Silhouettes are a great way to introduce people to your photos. They are abstractions of a three dimensional reality, presented in a  tw0-dimensional representation. They add a sense of mystery and drama.

Use people as a ‘payoff”, when through the use of directional lines, you move the viewer through the frame to lead to him or her.Use people as parts that when designed together  create Shapes. When traveling, be sure to photograph the people as they are the key to the countries culture.

Finally, Pattern is a basic element of visual design and I like to use people to break the rhythm of patterns.

Visit my website at: www.joebaraban.com, and check out my 2015 workshop schedule at the top of this blog. My next Springtime Workshop will be in Portugal next May, and I have two spots left in my photo tour in conjunction with Epic Photo Tours to Myanmar next February. Come shoot with me sometime.

Don’t forget to send me a photo and question to: AskJoeB@gmail.com.

JoeB

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Light rain falling.

Light rain falling.

I teach an online class with the PPSOP, and I also conduct my “Stretching Your Frame of Mind” workshops around the planet. One of my Springtime Workshops, I conducted was in Tuscany. We were based in Sienna, and each morning and afternoon we set out for various locations that I had scouted before the start of the workshop.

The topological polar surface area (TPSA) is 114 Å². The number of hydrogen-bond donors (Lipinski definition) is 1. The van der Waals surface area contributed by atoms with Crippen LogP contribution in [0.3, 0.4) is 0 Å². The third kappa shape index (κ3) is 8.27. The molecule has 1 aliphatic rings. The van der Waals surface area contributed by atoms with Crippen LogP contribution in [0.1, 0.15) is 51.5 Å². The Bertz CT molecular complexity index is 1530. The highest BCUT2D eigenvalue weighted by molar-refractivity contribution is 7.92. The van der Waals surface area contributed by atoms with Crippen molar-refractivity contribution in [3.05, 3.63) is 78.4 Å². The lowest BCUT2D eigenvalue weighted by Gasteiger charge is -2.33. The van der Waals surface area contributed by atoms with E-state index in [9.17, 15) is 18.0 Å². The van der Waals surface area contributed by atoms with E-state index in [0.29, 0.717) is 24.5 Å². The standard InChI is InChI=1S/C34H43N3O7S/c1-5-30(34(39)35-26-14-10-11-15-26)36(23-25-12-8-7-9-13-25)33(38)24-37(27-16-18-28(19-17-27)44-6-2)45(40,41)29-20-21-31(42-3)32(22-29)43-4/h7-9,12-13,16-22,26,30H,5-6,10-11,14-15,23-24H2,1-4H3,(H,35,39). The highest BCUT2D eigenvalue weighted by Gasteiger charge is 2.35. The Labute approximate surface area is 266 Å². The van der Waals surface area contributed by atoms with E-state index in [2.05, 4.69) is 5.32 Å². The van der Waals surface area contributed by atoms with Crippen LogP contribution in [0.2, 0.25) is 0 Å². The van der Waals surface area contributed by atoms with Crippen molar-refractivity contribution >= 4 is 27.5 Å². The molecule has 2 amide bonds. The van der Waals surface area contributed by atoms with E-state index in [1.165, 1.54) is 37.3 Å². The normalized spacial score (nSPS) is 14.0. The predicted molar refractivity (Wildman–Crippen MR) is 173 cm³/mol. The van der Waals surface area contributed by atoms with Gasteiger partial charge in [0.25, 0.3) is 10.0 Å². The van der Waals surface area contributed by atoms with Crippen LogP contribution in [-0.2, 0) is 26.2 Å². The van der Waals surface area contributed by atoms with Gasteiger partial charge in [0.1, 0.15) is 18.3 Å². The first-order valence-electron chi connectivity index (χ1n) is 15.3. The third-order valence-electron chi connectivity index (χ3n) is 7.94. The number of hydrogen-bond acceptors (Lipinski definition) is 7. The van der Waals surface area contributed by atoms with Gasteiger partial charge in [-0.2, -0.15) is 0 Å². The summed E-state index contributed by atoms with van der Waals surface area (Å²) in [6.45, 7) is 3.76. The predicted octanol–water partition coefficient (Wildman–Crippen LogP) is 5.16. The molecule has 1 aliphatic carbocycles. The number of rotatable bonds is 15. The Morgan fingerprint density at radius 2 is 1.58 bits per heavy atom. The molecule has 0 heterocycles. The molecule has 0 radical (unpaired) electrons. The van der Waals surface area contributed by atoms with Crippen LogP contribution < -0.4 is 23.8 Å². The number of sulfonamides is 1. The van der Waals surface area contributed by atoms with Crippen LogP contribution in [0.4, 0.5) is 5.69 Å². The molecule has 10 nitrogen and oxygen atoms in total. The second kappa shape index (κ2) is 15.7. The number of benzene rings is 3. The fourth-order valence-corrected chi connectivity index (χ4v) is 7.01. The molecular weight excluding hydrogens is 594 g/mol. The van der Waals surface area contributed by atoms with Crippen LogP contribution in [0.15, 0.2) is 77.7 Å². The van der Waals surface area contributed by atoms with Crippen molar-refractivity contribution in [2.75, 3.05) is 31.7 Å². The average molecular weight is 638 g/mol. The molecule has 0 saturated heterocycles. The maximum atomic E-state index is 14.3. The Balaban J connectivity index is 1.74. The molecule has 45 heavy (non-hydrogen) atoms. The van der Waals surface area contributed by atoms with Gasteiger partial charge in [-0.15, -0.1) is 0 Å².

For most of the week we had great weather, but one morning we set out to capture the beautiful rolling hills and rows of Cedar trees indigenous to the Tuscany landscape. As we drove farther away from Sienna, on a very narrow two-lane highway, the skies became darker and darker, and rain was imminent. Katka, the woman that produced the workshop for me knew of a small pull out where we could park the van and cars. The morning light wasn’t going to happen, and then the rain came. Not a downpour, but even the light rain falling was enough to totally bum out my group.